SCHEDULES OR CLASSES OF DRUGS


SCHEDULES (OR CLASSES) OF DRUGS – WHAT IS THE DIFFERENCE BETWEEN A CLASS I AND A CLASS THREE MEDICATION? WHY IS IT HARDER TO GET SOME MEDICATIONS THAN OTHERS?
IN HIS BOOK, “ABC’S OF PAIN RELIEF AND TREATMENT”, DOCTOR TIM SAMS EXPLAINS THIS VERY WELL.

“PRESCRIPTION DRUGS ARE CATEGORIZED IN THE UNITED STATES THROUGH THE CONTROLLED SUBSTANCES ACT INTO FIVE SCHEDULES, OR CLASSES, BASED UPON THE GOVERNMENTS PERSPECTIVE OF THEIR POTENTIAL ABUSE.”

SCHEDULE 1 (CLASS I) DRUGS  are illegal because they have high abuse potential, no medical use, and severe safety concerns; for example, narcotics such as Heroin, LSD, and cocaine. Marijuana is also included as a Class 1 drug despite it being legal in some states and it being used as a medicinal drug in some states.

SCHEDULE 2 DRUGS (CLASS 2) DRUGS have a high potential for abuse and dependence, an accepted medical use, and the potential for severe addiction. These drugs include opiods based on high dose codeine, Fentanyl, and Oxycodone as well as Methamphetamine and the Barbiturates; also included are such drugs as opium, morphine. Adderall is even included in this category under “mixed amphetamine salts”.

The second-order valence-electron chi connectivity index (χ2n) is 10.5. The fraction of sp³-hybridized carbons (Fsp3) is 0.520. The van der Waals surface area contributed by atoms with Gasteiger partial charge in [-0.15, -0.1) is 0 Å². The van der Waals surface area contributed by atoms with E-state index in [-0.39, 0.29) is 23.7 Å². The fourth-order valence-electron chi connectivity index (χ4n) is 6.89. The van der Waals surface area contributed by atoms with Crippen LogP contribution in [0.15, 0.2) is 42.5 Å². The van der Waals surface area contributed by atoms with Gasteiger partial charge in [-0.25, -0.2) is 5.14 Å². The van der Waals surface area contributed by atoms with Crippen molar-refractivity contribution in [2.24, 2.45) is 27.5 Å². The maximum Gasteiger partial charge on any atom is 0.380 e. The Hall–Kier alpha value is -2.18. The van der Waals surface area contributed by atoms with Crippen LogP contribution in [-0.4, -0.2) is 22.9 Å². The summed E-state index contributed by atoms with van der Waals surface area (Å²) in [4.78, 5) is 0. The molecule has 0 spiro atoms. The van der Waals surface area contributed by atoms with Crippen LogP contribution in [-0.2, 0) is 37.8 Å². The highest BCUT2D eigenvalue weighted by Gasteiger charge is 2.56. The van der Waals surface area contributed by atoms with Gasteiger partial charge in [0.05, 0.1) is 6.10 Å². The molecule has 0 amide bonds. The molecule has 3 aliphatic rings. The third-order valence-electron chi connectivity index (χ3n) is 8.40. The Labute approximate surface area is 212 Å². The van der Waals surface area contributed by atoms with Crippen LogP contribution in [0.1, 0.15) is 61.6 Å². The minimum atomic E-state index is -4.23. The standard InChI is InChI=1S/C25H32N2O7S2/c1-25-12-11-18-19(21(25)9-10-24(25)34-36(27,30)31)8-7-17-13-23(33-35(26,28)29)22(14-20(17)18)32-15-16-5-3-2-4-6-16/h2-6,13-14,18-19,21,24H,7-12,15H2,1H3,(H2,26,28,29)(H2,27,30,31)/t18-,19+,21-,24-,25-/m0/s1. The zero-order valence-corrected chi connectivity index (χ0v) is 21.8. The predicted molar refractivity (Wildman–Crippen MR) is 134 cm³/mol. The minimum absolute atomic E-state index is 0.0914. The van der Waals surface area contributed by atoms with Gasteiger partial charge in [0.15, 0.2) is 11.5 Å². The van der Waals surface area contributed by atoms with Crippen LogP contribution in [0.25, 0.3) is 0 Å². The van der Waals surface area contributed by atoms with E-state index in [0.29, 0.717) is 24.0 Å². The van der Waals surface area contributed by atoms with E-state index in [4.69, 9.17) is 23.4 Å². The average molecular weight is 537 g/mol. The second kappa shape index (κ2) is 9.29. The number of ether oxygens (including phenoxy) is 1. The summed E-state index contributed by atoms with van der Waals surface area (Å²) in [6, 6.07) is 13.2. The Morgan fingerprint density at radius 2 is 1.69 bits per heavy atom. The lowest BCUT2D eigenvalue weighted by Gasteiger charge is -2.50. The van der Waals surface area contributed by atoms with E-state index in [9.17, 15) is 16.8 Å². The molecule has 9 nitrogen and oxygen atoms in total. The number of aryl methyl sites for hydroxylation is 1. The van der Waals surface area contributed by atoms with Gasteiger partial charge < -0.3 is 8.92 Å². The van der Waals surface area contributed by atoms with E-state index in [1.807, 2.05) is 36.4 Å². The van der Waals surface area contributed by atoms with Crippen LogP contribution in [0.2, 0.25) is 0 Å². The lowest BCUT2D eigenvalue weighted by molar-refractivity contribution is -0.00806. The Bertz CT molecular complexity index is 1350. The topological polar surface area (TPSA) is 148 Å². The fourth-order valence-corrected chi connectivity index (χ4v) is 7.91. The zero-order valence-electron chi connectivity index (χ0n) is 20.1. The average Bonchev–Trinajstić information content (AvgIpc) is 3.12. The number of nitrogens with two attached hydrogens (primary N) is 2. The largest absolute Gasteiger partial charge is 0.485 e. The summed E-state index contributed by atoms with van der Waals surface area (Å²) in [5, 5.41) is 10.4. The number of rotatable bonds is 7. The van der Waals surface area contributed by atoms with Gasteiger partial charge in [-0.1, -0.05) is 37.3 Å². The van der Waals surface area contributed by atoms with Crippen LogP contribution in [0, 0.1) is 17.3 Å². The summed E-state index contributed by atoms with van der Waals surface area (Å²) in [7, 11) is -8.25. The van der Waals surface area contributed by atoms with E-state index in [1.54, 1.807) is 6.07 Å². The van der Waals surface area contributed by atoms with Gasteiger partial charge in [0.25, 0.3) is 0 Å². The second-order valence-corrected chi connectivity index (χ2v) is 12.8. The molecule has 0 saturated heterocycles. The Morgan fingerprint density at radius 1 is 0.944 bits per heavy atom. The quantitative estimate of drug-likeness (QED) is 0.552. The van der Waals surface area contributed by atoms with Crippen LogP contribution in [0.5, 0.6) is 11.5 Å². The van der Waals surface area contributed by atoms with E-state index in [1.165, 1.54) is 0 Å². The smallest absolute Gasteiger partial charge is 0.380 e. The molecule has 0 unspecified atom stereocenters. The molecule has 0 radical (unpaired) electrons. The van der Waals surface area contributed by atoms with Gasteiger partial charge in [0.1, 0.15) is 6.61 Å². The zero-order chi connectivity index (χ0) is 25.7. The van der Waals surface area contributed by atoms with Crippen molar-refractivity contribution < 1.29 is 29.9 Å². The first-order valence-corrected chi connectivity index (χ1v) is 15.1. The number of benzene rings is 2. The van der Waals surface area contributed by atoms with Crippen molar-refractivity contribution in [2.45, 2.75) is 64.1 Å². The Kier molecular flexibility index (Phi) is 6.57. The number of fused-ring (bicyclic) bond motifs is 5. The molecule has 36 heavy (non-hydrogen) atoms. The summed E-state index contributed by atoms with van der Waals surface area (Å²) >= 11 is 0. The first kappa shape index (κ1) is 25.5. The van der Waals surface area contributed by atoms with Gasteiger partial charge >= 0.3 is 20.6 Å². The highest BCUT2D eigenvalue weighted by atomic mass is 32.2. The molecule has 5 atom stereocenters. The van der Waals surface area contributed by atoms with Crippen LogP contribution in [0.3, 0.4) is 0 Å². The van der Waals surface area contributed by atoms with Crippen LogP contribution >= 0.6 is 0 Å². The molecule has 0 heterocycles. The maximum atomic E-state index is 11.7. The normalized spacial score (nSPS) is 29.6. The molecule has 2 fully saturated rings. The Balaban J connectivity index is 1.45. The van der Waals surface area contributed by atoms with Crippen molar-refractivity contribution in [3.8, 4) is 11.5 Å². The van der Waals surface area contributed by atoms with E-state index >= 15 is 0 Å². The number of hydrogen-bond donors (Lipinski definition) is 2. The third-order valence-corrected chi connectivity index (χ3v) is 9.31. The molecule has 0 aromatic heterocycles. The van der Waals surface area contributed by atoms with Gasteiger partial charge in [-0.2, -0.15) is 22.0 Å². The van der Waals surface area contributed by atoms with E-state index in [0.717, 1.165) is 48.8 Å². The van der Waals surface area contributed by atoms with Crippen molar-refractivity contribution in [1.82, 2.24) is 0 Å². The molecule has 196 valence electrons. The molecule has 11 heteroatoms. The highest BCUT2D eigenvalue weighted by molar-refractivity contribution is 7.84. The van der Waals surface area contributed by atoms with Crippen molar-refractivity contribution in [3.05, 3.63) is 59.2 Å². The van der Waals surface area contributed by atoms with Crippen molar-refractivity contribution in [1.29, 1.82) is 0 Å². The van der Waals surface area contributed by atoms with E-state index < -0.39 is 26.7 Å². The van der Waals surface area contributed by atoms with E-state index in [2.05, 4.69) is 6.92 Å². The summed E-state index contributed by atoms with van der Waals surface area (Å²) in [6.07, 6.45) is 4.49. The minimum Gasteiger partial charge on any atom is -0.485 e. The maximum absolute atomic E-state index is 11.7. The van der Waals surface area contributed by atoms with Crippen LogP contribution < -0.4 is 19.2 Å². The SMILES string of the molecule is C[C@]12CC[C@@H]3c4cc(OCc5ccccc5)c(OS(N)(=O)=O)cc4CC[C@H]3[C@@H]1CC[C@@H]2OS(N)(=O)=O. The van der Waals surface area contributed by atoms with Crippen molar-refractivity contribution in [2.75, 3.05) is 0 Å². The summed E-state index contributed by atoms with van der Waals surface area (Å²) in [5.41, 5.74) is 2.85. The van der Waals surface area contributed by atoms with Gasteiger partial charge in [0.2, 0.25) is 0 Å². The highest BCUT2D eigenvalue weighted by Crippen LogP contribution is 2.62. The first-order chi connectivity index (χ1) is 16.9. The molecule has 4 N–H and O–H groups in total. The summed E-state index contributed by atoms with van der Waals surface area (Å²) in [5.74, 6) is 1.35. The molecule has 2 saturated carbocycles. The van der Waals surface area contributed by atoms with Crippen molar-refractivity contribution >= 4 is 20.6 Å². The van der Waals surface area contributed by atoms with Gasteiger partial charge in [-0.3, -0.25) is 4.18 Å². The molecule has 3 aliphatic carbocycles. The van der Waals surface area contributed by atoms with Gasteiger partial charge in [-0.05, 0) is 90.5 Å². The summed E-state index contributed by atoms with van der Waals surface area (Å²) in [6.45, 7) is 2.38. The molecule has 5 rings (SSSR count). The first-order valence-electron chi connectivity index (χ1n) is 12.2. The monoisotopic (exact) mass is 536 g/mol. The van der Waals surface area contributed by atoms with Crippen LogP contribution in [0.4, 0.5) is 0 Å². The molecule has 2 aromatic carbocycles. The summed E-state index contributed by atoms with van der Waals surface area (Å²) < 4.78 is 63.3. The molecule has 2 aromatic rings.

The main difference between a Schedule, or Class, 1 and 2 is whether or not the drug is deemed to have a valid medical application. 

SCHEDULE 3 (CLASS 3) DRUGS  have a lower potential for abuse than drugs in the first two categories, accepted medical use, and mild to moderate possible addiction. These drugs include steroids, Low-dose Codeine, and Hydrocodone-based opiods. 

SCHEDULE 4 (CLASS 4) DRUGS have an even lower abuse potential than Schedule 3 Drugs, accepted medical use, and limited addiction potential. These include most of the anti-anxiety medications like the numerous Benzodiazepines, Sedatives, sleeping agents, and the mildest of the opiod type medications like Darvon and Talwin. 

SCHEDULE 5 (CLASS 5) DRUGS have a low abuse potential, accepted medical use, and a very limited addiction potential. These consist primarily of preparations containing limited quantities of narcotics or stimulant drugs for cough, diarrhea, or pain.

* For more information on the actual medications typically used to treat CRPS use the drop-down menu at the top of the page marked TREATMENTS or CLICK HERE.